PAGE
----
Adrienne Akers

Market Manager
Kokomo Downtown Farmers’ Market (KDFM), Kokomo, IN
Years in Farmers Market Field: 8

I was born and raised in Kokomo, Indiana. I am the daughter of factory workers but had farming in my blood from grandparents and great grandparents on both sides. I grew up walking through fields and playing in gardens and eating fresh, tasty food right out of the ground thinking it was how everyone ate, but I never considered any kind of career in agriculture. As a college student I worked as a grant writer for IUPUI School of Engineering and Technology, I interned in a museum in Washington, DC, spent three summers learning about native plants at a restoration nursery, worked in a local library, and finally, after first earning a degree in English, I set about to get a teaching license. Throughout all of this searching and growing up, I had the pleasure of moving around quite a bit and living in DC, Seattle, and Oakland, CA, where I first discovered farmers’ markets.
I was a fan right away.

In 2001, some forward-thinking people in my hometown started the first Kokomo Farmers’ Market, and a few years later, after I moved back to Kokomo, I started selling my handmade soap there. The City of Kokomo is known for entrepreneurship–the first mass-produced automobile, stoplight, corn picker, and can of tomatoes all came from here and I felt like the market was a place that spirit of innovation could return with a handful of rugged farmers, makers full of interesting ideas, and hippie couples selling flowers and artisan breads. I felt totally at home and like big things were just waiting to happen at the market. After a couple seasons though, I left the market for my “”real job”” of teaching kindergarteners. I definitely missed it.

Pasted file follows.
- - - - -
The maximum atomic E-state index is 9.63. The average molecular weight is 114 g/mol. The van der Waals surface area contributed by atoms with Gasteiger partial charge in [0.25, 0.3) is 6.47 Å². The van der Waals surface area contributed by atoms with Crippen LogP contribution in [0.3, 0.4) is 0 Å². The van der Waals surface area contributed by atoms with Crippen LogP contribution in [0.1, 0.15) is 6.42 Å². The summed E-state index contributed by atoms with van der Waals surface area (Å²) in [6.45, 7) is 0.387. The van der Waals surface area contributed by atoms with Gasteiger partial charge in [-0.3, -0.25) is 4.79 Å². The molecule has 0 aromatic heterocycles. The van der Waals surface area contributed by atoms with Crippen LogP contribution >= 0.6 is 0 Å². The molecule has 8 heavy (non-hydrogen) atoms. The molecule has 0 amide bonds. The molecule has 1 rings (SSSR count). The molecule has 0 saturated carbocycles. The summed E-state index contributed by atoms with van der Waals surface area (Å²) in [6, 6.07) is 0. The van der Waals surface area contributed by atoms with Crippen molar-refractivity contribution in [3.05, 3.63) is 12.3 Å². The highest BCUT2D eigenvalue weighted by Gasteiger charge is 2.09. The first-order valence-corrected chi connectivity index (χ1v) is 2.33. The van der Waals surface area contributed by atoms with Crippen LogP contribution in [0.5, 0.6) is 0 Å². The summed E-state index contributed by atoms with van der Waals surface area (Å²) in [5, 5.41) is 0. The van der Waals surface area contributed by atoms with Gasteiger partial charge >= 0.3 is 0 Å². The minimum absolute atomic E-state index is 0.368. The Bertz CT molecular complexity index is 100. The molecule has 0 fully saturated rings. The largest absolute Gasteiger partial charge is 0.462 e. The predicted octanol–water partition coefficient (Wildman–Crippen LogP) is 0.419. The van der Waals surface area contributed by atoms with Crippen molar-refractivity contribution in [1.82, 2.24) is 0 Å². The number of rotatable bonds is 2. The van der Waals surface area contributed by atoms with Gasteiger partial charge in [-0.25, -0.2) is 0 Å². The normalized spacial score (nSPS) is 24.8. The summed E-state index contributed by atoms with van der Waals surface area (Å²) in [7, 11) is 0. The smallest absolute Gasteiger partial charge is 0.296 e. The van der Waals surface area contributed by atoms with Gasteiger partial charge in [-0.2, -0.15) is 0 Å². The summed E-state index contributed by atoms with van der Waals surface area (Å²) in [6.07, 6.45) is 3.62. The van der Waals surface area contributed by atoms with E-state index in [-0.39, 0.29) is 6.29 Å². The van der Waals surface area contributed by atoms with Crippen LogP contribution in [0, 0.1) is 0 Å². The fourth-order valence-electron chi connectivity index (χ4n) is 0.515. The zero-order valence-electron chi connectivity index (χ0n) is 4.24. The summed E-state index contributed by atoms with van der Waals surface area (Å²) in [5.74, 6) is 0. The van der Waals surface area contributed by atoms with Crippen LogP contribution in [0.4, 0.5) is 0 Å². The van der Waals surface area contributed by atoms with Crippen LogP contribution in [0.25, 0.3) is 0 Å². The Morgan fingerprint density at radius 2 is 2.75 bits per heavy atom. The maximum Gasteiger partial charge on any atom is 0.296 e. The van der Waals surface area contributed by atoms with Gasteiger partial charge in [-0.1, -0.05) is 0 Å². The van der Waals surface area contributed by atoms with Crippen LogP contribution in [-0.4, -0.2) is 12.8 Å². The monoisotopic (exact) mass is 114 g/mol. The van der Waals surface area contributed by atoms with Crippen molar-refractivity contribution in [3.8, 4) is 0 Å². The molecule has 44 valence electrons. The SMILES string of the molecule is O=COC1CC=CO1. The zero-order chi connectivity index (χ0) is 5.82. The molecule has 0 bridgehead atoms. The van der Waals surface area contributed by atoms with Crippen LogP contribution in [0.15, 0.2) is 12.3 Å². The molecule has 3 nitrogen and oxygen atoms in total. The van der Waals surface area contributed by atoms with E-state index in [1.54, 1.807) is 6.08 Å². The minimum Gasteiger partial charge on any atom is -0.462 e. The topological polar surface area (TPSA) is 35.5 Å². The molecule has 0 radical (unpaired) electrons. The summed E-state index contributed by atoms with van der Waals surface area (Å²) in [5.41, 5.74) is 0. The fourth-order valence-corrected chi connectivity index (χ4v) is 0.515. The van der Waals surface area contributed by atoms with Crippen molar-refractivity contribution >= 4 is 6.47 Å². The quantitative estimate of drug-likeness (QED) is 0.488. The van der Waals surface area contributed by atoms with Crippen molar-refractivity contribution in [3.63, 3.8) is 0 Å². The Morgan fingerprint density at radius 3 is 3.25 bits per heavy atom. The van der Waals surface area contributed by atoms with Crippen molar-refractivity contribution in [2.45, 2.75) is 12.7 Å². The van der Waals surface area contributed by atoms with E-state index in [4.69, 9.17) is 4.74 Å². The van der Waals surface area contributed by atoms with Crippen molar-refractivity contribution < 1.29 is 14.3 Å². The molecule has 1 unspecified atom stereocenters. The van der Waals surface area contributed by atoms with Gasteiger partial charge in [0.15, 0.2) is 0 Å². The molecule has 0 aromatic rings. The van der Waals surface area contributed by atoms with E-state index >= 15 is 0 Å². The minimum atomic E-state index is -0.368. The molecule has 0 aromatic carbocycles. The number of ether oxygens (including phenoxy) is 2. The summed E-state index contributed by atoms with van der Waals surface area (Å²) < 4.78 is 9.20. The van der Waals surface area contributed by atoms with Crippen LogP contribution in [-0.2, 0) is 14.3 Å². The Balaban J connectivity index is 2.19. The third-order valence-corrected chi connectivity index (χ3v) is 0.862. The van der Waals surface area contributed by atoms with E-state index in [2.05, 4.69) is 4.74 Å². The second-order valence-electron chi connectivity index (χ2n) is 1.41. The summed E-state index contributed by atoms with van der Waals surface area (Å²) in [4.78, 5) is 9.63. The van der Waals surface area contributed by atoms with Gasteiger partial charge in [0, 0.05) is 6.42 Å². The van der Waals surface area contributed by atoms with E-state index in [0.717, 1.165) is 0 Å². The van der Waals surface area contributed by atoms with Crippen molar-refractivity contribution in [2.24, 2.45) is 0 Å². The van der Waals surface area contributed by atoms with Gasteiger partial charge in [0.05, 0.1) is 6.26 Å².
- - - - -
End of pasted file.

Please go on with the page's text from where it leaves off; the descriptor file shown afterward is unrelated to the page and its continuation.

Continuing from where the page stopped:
That real job was great, but due to an economic downturn, my position was eliminated. I made one of the best decisions of my life and returned to the KDFM as a vendor. Shortly thereafter, I was nominated to the board of directors and within months offered the job of market master. I accepted, thinking it would be “”fun””, and it was, but it has also proven to be one of the most stressful, challenging and rewarding things I’ve ever done. My years as an educator could not have been more valuable: I learned to meet people where they are on their path, to be organized, to think way outside the box, to be supportive, to help diverse personalities get along, to motivate people, and to be committed to helping people succeed. Those big things I envisioned are happening at the market now, from farm-to-fork fundraisers and wellness education to cooking demonstrations and our success in increasing SNAP use at the market, and so much more. We’re working together and partnering with other local organizations to make a difference, strengthening the local food system and our local economy, providing new avenues for farmers, makers, and bakers to get their products to customers, helping those in need, providing a pretty amazing little celebration of our city every week, and making sure more people actually do eat the freshest, tastiest food right out of the ground.

The major obstacles I see to growth of farmers’ markets nationwide is a lack of funding for adequate, full-time management teams that can plan and innovate, the lack of support and training for overburdened small farmers who struggle with “doing it all” as market farmers, and rapid growth in the number of markets without strategy or cooperation between markets.

Also a member of Hoosier Farmers’ Market Association and Eat Fresh Howard County.